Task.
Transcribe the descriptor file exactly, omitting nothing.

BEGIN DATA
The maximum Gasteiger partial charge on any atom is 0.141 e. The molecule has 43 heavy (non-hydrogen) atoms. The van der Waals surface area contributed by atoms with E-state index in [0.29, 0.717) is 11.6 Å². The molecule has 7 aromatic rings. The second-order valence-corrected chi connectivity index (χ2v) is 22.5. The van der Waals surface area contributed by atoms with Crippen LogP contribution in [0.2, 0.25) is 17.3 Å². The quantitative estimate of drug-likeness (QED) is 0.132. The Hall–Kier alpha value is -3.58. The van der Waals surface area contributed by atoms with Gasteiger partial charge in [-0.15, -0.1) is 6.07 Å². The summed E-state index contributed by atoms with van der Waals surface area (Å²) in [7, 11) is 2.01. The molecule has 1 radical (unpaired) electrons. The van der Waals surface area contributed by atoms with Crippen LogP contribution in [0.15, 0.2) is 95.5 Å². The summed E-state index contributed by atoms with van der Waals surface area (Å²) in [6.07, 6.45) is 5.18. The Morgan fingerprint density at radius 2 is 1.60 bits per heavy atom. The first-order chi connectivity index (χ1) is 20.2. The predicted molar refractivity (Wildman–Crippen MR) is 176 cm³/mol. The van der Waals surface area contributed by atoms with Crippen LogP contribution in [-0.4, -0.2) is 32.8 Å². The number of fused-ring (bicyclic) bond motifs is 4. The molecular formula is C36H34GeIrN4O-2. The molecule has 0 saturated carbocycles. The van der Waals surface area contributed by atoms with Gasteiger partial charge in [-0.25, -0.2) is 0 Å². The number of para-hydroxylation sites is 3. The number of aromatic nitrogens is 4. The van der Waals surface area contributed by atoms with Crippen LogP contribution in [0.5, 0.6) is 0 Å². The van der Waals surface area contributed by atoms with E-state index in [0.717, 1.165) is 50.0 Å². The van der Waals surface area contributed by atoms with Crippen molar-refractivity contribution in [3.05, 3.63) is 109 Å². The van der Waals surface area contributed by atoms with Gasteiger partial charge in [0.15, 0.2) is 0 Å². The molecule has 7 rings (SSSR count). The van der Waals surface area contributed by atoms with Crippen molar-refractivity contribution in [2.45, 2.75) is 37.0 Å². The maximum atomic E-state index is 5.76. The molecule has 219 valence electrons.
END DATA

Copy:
The maximum Gasteiger partial charge on any atom is 0.141 e. The molecule has 43 heavy (non-hydrogen) atoms. The van der Waals surface area contributed by atoms with E-state index in [0.29, 0.717) is 11.6 Å². The molecule has 7 aromatic rings. The second-order valence-corrected chi connectivity index (χ2v) is 22.5. The van der Waals surface area contributed by atoms with Crippen LogP contribution in [0.2, 0.25) is 17.3 Å². The quantitative estimate of drug-likeness (QED) is 0.132. The Hall–Kier alpha value is -3.58. The van der Waals surface area contributed by atoms with Gasteiger partial charge in [-0.15, -0.1) is 6.07 Å². The summed E-state index contributed by atoms with van der Waals surface area (Å²) in [7, 11) is 2.01. The molecule has 1 radical (unpaired) electrons. The van der Waals surface area contributed by atoms with Crippen LogP contribution in [0.15, 0.2) is 95.5 Å². The summed E-state index contributed by atoms with van der Waals surface area (Å²) in [6.07, 6.45) is 5.18. The Morgan fingerprint density at radius 2 is 1.60 bits per heavy atom. The first-order chi connectivity index (χ1) is 20.2. The predicted molar refractivity (Wildman–Crippen MR) is 176 cm³/mol. The van der Waals surface area contributed by atoms with Crippen LogP contribution in [-0.4, -0.2) is 32.8 Å². The number of fused-ring (bicyclic) bond motifs is 4. The molecular formula is C36H34GeIrN4O-2. The molecule has 0 saturated carbocycles. The van der Waals surface area contributed by atoms with Gasteiger partial charge in [-0.25, -0.2) is 0 Å². The number of para-hydroxylation sites is 3. The number of aromatic nitrogens is 4. The van der Waals surface area contributed by atoms with Crippen LogP contribution in [0.5, 0.6) is 0 Å². The van der Waals surface area contributed by atoms with E-state index in [0.717, 1.165) is 50.0 Å². The van der Waals surface area contributed by atoms with Crippen molar-refractivity contribution in [3.05, 3.63) is 109 Å². The van der Waals surface area contributed by atoms with Gasteiger partial charge in [0.15, 0.2) is 0 Å². The molecule has 7 rings (SSSR count). The van der Waals surface area contributed by atoms with Crippen molar-refractivity contribution in [2.45, 2.75) is 37.0 Å². The maximum atomic E-state index is 5.76. The molecule has 219 valence electrons.